Are you seeking pain relief? What is pain? Initially, it’s your body’s defence mechanism; it keeps you safe and free from injury or risk of further injury. How does your body react to pain? An often quoted example is touching a pin. Your first response is to withdraw your finger. This is because your nervous system in your spinal cord takes control to keep you safe. Then the signals move up to the brain where reason and rationale can take place. Your conscious mind h as established that the situation is not life threatening. You can decide on the next course of action to take, such as moving your finger, seeking pain relief or applying a plaster if it’s needed.
The pain process:
- Pain starts in one or more parts of the body.
- Pain signals move through nerves and up the spinal cord.
- The brain interprets the signals and natural painkillers are released.
- The level of pain is reduced.
Don’t ignore pain, it’s there for a reason. In the short term, it’s the body’s way of telling you there’s a problem that needs your attention. Pain occurs when there is tissue damage. However, once your wound heals, your body doesn’t have a useful need for the pain response.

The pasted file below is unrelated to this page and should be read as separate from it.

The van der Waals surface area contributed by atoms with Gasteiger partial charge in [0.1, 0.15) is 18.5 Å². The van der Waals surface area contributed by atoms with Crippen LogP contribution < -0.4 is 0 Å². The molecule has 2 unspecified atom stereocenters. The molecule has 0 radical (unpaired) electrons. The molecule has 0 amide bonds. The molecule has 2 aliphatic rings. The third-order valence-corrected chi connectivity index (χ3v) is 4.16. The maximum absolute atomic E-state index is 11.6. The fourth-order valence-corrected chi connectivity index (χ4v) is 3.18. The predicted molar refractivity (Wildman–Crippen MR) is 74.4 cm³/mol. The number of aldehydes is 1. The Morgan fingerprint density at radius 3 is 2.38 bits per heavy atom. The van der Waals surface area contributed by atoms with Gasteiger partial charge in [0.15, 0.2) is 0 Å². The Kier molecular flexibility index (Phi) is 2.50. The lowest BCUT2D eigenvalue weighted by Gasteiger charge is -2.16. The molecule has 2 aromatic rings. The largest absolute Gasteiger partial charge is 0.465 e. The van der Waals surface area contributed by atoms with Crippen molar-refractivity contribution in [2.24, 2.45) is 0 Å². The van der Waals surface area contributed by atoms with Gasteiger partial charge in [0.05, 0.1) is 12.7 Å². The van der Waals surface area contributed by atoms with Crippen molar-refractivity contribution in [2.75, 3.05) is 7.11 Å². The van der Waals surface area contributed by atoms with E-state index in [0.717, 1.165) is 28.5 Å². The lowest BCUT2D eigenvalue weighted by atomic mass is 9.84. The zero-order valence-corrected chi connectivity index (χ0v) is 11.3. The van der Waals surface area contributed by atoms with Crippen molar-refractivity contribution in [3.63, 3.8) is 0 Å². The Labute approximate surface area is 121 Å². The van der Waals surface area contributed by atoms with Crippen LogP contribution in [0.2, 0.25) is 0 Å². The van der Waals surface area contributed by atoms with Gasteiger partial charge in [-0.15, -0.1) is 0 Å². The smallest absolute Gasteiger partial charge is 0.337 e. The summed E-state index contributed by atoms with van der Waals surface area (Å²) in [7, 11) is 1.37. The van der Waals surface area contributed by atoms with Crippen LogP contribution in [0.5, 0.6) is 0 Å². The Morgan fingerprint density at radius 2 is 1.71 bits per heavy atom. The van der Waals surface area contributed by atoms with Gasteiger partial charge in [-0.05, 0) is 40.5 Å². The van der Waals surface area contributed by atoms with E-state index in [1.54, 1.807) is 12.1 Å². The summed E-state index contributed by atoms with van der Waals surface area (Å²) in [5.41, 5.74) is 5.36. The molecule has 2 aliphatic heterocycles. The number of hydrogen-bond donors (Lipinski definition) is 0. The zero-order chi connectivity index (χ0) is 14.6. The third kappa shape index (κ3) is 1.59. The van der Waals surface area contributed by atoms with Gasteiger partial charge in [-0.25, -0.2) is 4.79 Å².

Pain is temporary. Quitting lasts forever.
– Lance Armstrong, Every Second Counts
Sometimes, this is where wires become crossed and chronic pain can occur without any physical damage.
Nerve pain close to the skin can be felt as pins & needles, burning, cold, tingles and even a tearing sensation.
Internal organ pain may induce feelings of nausea or a deep or dull pain.
Pain linked to muscles, ligaments, tendons can also be felt as a dull ache and not easy to pin-point.
Sometimes pain can refer to other areas of your body. Pain in the left arm may be caused by a heart attack so it’s worth understanding the root cause of your pain.
Long-term pain can be felt in your mind and body. This type of combined pain can vary throughout the day and can also change from day to day. It can last for months, days or hours.
Our lifestyle and mental outlook can affect the production of chemical messengers within the body called neurotransmitters. These ‘messengers’ can increase or decrease pain levels. Stress, negativity and lack of exercise reinforces and increases pain levels. Whereas relaxation, reduced stress, exercise and positivity can decrease pain levels.
Ten ways to reduce pain:
- Focus on your breath or use distraction techniques
- Relax & mediation
- Restorative quality sleep
- Apply heat and/or cold to the area
- Reduce stress levels
- Encourage a positive outlook
- Exercise, even if it’s a gentle approach
- Use talking therapies, sometimes journalling helps (you don’t have to keep your thoughts)
As your body is dynamic and constantly changing you may choose different therapies at different times for different reasons. Find one or more therapies that work for you and you will ultimately find pain relief.